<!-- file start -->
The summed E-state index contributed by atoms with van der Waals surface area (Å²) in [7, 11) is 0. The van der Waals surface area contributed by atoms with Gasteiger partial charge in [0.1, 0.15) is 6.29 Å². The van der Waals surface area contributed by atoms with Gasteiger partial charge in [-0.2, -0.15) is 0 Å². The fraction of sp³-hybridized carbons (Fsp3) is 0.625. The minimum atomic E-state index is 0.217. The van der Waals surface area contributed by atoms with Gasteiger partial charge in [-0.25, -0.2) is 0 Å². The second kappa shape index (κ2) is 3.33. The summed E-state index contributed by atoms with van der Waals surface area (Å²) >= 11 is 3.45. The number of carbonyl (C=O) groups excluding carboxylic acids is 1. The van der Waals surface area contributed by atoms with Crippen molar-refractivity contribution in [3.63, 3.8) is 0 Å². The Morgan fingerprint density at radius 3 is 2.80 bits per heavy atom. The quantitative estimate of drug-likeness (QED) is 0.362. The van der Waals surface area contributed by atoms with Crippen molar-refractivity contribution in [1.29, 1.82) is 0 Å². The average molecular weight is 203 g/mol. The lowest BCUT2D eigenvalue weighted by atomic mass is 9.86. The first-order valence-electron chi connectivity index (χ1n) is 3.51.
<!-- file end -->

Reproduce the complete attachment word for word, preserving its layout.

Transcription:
The summed E-state index contributed by atoms with van der Waals surface area (Å²) in [7, 11) is 0. The van der Waals surface area contributed by atoms with Gasteiger partial charge in [0.1, 0.15) is 6.29 Å². The van der Waals surface area contributed by atoms with Gasteiger partial charge in [-0.2, -0.15) is 0 Å². The fraction of sp³-hybridized carbons (Fsp3) is 0.625. The minimum atomic E-state index is 0.217. The van der Waals surface area contributed by atoms with Gasteiger partial charge in [-0.25, -0.2) is 0 Å². The second kappa shape index (κ2) is 3.33. The summed E-state index contributed by atoms with van der Waals surface area (Å²) >= 11 is 3.45. The number of carbonyl (C=O) groups excluding carboxylic acids is 1. The van der Waals surface area contributed by atoms with Crippen molar-refractivity contribution in [3.63, 3.8) is 0 Å². The Morgan fingerprint density at radius 3 is 2.80 bits per heavy atom. The quantitative estimate of drug-likeness (QED) is 0.362. The van der Waals surface area contributed by atoms with Crippen molar-refractivity contribution in [1.29, 1.82) is 0 Å². The average molecular weight is 203 g/mol. The lowest BCUT2D eigenvalue weighted by atomic mass is 9.86. The first-order valence-electron chi connectivity index (χ1n) is 3.51.